“Can We Know Someone?”

“Can We Know Someone?”

“Can We Know Someone?”

It’s a question I return to over and over, in classes and in my writing on artists.  It never stops fascinating me.  What do we know when we know a person–as Dan McAdams once phrased it–and how much do we know?

First things first.  There’s a sense out there, I hear it expressed now and again, that without Person X around to talk for himself, no trustworthy understanding of Person X can be reached.  To put it more simply:  If your subject is dead, you can’t grasp him psychologically.  (Quick side note:  this would cancel the field of biography, let alone psychobiography, since most biographies are written about people no longer living).

This critique strikes me as wrong-headed for several reasons.  One thing to realize is that most famous people–artists, for instance–leave behind relatively thorough records of thought about themselves.  They may be dead, but these records keep speaking eternally.  Take Sylvia Plath (an artist I wrote about at length in my Handbook of Psychobiography).  One can consult her journals, letters, poems, diaries, stories, autobiographical novels (The Bell Jar).  In all these Plath speaks for herself.  She addresses hundreds of questions on her own, questions you might have asked her had she been alive to talk with.  So, the record, sometimes massive in scope and detail, tells you more than you need to know.

Plus, you can talk to other people who knew Person X well.  They tell you what Person X told them.  They also tell you what they observed on their own about Person X.  All these intimacies are partial, of course.  But as you add them up, a picture begins to form.

The other thing is this:  People don’t know themselves all that well.  We can certainly ask them why they wrote a particular song, what their motives were, what the song expresses, and they can venture an answer, but this answer is not necessarily correct.  It’s just one piece in the jigsaw.  It isn’t, axiomatically, a super-privileged viewpoint.  Now, don’t get me wrong.  I always want to know what my subjects say about their work.  It’s more data to mull over.  But I never treat what they say as THE ANSWER.  There may be other answers, answers of which the artist himself is unaware, for simple reasons or for deep psychological reasons bound up in psychological defenses against knowing.  Cognitive psychologists tend to agree these days on the fact that about 70% of what we do is generated unconsciously.  We are mysteries to ourselves.  We don’t think we are, but we are.  We are.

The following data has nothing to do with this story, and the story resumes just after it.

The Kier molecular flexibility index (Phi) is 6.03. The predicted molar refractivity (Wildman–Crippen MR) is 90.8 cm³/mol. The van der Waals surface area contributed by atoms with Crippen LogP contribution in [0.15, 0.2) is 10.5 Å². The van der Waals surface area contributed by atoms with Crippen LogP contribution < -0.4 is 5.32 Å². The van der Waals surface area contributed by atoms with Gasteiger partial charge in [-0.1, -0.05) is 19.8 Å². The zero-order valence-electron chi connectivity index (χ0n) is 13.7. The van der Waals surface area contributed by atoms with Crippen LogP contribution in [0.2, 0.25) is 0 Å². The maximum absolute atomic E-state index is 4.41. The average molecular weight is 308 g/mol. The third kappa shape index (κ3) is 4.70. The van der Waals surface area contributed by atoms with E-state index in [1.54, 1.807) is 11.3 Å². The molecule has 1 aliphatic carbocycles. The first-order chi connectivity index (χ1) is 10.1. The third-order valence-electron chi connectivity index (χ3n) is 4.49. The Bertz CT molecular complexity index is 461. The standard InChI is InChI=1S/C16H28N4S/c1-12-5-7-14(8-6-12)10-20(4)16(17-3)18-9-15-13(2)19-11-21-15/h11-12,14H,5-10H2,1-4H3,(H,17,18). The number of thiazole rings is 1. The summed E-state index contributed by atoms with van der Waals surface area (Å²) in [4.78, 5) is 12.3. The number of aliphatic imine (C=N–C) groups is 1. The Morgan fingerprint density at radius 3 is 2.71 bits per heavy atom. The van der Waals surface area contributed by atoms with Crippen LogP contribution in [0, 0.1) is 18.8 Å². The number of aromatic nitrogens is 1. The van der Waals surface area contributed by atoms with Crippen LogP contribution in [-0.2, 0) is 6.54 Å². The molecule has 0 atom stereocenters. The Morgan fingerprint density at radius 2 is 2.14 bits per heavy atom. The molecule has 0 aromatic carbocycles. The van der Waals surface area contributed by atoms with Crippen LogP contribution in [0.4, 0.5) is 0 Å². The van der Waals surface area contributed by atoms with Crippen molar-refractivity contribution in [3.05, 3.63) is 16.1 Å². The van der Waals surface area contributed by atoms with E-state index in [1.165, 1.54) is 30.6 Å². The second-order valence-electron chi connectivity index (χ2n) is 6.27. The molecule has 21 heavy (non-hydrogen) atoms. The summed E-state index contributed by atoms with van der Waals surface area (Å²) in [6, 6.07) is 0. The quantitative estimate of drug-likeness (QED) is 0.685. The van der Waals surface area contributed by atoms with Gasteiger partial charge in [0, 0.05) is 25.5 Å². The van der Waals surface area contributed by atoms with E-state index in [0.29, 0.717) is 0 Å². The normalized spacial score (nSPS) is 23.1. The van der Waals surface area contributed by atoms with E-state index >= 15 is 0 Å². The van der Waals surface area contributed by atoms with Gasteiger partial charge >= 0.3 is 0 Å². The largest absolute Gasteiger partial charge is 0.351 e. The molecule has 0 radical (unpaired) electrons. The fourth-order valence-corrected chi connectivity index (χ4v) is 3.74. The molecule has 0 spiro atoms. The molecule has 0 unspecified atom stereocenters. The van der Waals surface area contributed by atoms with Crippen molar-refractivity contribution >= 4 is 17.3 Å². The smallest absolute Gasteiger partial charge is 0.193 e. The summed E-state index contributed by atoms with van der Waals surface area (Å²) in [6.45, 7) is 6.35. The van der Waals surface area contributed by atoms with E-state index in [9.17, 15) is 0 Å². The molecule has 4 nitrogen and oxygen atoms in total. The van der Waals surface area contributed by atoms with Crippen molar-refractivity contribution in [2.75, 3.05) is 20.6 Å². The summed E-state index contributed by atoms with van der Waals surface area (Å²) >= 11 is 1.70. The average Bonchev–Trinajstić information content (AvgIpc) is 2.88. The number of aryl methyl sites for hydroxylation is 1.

What do you think?  Can people no longer living be known?  Or is it all a hopeless enterprise?

4 thoughts on ““Can We Know Someone?”

  1. Not a hopeless endeavor. But, entirely precise either, as you would agree yourself. I think the biggest problem I have is the fact that (and I could be totally wrong here) when studying psychobiography, people tend to take the liberty to judge. So, in the end, for example… Elvis becomes a freak, a sick man with paedophilic (?) tendencies and Lennon – a Yoko obsessed druggie with mommy issues.

    The problem I think and when I say this please… do not misunderstand this to mean that I am belittling or even depreciating the field of psychobiography. I believe it lends value. And I also believe that yes, people are emotion driven… but, more importantly, each of our lives and the decisions we make, or the actions we take as a result of those decisions are based on a personal reality. Exclusive real realities.

    1. What you are talking about is pathography. Psychobiography is not about calling people names or indulging in moral judgments. It IS about exploring the links between personality and creativity, right?

      1. Yes, I agree. Though (and perhaps I am naive in feeling so) but it can initially atleast… risk coming across as mere sport… idle fun. But, deeper still, yes… I agree with you, it reveals an intrinsic link between creativity and the psyche.

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